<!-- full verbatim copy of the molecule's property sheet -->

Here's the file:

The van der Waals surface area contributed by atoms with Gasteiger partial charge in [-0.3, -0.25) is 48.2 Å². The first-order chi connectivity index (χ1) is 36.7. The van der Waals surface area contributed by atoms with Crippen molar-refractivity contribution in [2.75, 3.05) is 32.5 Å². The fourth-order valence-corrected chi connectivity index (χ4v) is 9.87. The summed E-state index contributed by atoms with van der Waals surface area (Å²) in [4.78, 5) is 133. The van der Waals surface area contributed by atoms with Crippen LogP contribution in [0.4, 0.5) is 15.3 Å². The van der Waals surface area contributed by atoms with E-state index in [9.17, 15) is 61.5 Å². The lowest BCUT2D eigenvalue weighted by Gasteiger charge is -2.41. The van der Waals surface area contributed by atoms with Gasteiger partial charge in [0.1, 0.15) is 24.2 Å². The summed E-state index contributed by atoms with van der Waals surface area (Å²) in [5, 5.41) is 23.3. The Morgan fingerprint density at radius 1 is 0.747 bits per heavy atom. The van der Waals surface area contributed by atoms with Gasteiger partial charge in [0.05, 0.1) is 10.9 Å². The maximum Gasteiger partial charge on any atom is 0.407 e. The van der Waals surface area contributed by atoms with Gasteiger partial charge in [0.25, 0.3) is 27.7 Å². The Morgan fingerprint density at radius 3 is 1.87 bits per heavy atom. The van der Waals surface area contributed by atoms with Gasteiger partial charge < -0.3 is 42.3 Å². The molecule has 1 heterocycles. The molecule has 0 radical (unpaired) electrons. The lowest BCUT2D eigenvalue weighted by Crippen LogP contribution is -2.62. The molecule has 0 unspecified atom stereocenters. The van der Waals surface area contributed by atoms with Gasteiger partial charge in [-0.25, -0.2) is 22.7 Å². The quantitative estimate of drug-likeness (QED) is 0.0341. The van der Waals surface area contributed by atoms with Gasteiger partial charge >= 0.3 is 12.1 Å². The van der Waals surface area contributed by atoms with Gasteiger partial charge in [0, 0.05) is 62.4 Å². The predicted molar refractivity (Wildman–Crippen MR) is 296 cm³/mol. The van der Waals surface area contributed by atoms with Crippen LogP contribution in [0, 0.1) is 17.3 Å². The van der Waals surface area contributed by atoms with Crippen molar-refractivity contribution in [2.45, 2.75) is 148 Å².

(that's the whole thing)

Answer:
The van der Waals surface area contributed by atoms with Gasteiger partial charge in [-0.3, -0.25) is 48.2 Å². The first-order chi connectivity index (χ1) is 36.7. The van der Waals surface area contributed by atoms with Crippen molar-refractivity contribution in [2.75, 3.05) is 32.5 Å². The fourth-order valence-corrected chi connectivity index (χ4v) is 9.87. The summed E-state index contributed by atoms with van der Waals surface area (Å²) in [4.78, 5) is 133. The van der Waals surface area contributed by atoms with Crippen LogP contribution in [0.4, 0.5) is 15.3 Å². The van der Waals surface area contributed by atoms with E-state index in [9.17, 15) is 61.5 Å². The lowest BCUT2D eigenvalue weighted by Gasteiger charge is -2.41. The van der Waals surface area contributed by atoms with Gasteiger partial charge in [0.1, 0.15) is 24.2 Å². The summed E-state index contributed by atoms with van der Waals surface area (Å²) in [5, 5.41) is 23.3. The Morgan fingerprint density at radius 1 is 0.747 bits per heavy atom. The van der Waals surface area contributed by atoms with Gasteiger partial charge in [0.05, 0.1) is 10.9 Å². The maximum Gasteiger partial charge on any atom is 0.407 e. The van der Waals surface area contributed by atoms with Gasteiger partial charge in [0.25, 0.3) is 27.7 Å². The Morgan fingerprint density at radius 3 is 1.87 bits per heavy atom. The van der Waals surface area contributed by atoms with Gasteiger partial charge < -0.3 is 42.3 Å². The molecule has 1 heterocycles. The molecule has 0 radical (unpaired) electrons. The lowest BCUT2D eigenvalue weighted by Crippen LogP contribution is -2.62. The molecule has 0 unspecified atom stereocenters. The van der Waals surface area contributed by atoms with Gasteiger partial charge in [-0.25, -0.2) is 22.7 Å². The quantitative estimate of drug-likeness (QED) is 0.0341. The van der Waals surface area contributed by atoms with Gasteiger partial charge >= 0.3 is 12.1 Å². The van der Waals surface area contributed by atoms with Gasteiger partial charge in [0, 0.05) is 62.4 Å². The predicted molar refractivity (Wildman–Crippen MR) is 296 cm³/mol. The van der Waals surface area contributed by atoms with Crippen LogP contribution in [0, 0.1) is 17.3 Å². The van der Waals surface area contributed by atoms with Crippen molar-refractivity contribution in [2.45, 2.75) is 148 Å².